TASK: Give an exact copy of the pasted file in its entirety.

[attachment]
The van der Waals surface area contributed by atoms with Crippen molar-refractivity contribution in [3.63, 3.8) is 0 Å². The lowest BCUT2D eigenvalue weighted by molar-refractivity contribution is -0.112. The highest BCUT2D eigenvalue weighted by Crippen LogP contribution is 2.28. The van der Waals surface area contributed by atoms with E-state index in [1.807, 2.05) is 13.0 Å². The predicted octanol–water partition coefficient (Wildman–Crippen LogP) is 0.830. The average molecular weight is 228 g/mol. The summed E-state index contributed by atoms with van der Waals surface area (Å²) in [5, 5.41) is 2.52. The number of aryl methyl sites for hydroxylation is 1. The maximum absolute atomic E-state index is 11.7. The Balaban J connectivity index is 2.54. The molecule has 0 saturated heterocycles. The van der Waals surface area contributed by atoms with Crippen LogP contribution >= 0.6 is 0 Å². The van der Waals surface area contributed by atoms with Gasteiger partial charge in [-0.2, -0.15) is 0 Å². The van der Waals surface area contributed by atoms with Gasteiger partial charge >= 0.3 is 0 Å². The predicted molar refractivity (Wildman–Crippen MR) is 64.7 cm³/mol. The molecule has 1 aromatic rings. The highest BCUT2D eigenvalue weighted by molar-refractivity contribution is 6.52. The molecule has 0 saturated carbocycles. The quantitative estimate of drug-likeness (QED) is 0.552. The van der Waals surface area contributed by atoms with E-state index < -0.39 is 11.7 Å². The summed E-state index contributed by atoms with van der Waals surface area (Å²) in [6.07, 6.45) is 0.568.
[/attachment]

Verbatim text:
The van der Waals surface area contributed by atoms with Crippen molar-refractivity contribution in [3.63, 3.8) is 0 Å². The lowest BCUT2D eigenvalue weighted by molar-refractivity contribution is -0.112. The highest BCUT2D eigenvalue weighted by Crippen LogP contribution is 2.28. The van der Waals surface area contributed by atoms with E-state index in [1.807, 2.05) is 13.0 Å². The predicted octanol–water partition coefficient (Wildman–Crippen LogP) is 0.830. The average molecular weight is 228 g/mol. The summed E-state index contributed by atoms with van der Waals surface area (Å²) in [5, 5.41) is 2.52. The number of aryl methyl sites for hydroxylation is 1. The maximum absolute atomic E-state index is 11.7. The Balaban J connectivity index is 2.54. The molecule has 0 saturated heterocycles. The van der Waals surface area contributed by atoms with Crippen LogP contribution >= 0.6 is 0 Å². The van der Waals surface area contributed by atoms with Gasteiger partial charge in [-0.2, -0.15) is 0 Å². The van der Waals surface area contributed by atoms with Gasteiger partial charge >= 0.3 is 0 Å². The predicted molar refractivity (Wildman–Crippen MR) is 64.7 cm³/mol. The molecule has 1 aromatic rings. The highest BCUT2D eigenvalue weighted by molar-refractivity contribution is 6.52. The molecule has 0 saturated carbocycles. The quantitative estimate of drug-likeness (QED) is 0.552. The van der Waals surface area contributed by atoms with E-state index < -0.39 is 11.7 Å². The summed E-state index contributed by atoms with van der Waals surface area (Å²) in [6.07, 6.45) is 0.568.